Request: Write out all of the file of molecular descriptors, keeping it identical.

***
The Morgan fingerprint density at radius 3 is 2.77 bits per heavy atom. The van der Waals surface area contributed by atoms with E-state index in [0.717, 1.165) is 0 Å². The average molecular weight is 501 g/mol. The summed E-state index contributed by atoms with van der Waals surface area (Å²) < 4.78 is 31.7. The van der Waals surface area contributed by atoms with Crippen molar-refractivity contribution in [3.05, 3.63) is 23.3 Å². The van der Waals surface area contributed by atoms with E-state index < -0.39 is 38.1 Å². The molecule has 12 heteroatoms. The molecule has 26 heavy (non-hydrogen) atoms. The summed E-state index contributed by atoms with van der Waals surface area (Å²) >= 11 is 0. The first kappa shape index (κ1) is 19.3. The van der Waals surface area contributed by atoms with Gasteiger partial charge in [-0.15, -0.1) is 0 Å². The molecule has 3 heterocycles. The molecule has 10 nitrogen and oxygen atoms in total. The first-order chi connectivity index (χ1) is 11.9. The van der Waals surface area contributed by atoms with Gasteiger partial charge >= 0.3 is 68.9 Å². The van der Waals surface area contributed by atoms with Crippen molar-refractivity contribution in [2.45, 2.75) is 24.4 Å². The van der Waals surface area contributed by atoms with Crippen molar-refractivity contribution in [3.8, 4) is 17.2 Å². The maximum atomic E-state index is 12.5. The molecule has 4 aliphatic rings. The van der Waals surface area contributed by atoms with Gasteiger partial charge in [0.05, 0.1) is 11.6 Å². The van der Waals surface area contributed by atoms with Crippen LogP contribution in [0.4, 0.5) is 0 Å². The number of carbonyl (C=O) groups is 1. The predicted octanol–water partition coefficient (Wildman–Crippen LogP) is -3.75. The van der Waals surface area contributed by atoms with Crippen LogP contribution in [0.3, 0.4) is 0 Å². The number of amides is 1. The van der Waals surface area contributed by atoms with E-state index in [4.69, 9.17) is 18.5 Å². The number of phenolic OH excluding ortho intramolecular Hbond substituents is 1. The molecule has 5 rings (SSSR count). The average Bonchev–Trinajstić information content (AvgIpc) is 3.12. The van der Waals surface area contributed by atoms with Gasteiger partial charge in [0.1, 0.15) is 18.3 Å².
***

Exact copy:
The Morgan fingerprint density at radius 3 is 2.77 bits per heavy atom. The van der Waals surface area contributed by atoms with E-state index in [0.717, 1.165) is 0 Å². The average molecular weight is 501 g/mol. The summed E-state index contributed by atoms with van der Waals surface area (Å²) < 4.78 is 31.7. The van der Waals surface area contributed by atoms with Crippen molar-refractivity contribution in [3.05, 3.63) is 23.3 Å². The van der Waals surface area contributed by atoms with E-state index < -0.39 is 38.1 Å². The molecule has 12 heteroatoms. The molecule has 26 heavy (non-hydrogen) atoms. The summed E-state index contributed by atoms with van der Waals surface area (Å²) >= 11 is 0. The first kappa shape index (κ1) is 19.3. The van der Waals surface area contributed by atoms with Gasteiger partial charge in [-0.15, -0.1) is 0 Å². The molecule has 3 heterocycles. The molecule has 10 nitrogen and oxygen atoms in total. The first-order chi connectivity index (χ1) is 11.9. The van der Waals surface area contributed by atoms with Gasteiger partial charge >= 0.3 is 68.9 Å². The van der Waals surface area contributed by atoms with Crippen molar-refractivity contribution in [2.45, 2.75) is 24.4 Å². The van der Waals surface area contributed by atoms with Crippen molar-refractivity contribution in [3.8, 4) is 17.2 Å². The maximum atomic E-state index is 12.5. The molecule has 4 aliphatic rings. The van der Waals surface area contributed by atoms with Gasteiger partial charge in [0.05, 0.1) is 11.6 Å². The van der Waals surface area contributed by atoms with Crippen LogP contribution in [0.4, 0.5) is 0 Å². The number of carbonyl (C=O) groups is 1. The predicted octanol–water partition coefficient (Wildman–Crippen LogP) is -3.75. The van der Waals surface area contributed by atoms with Crippen LogP contribution in [0.3, 0.4) is 0 Å². The number of amides is 1. The van der Waals surface area contributed by atoms with E-state index in [4.69, 9.17) is 18.5 Å². The number of phenolic OH excluding ortho intramolecular Hbond substituents is 1. The molecule has 5 rings (SSSR count). The average Bonchev–Trinajstić information content (AvgIpc) is 3.12. The van der Waals surface area contributed by atoms with Gasteiger partial charge in [0.1, 0.15) is 18.3 Å².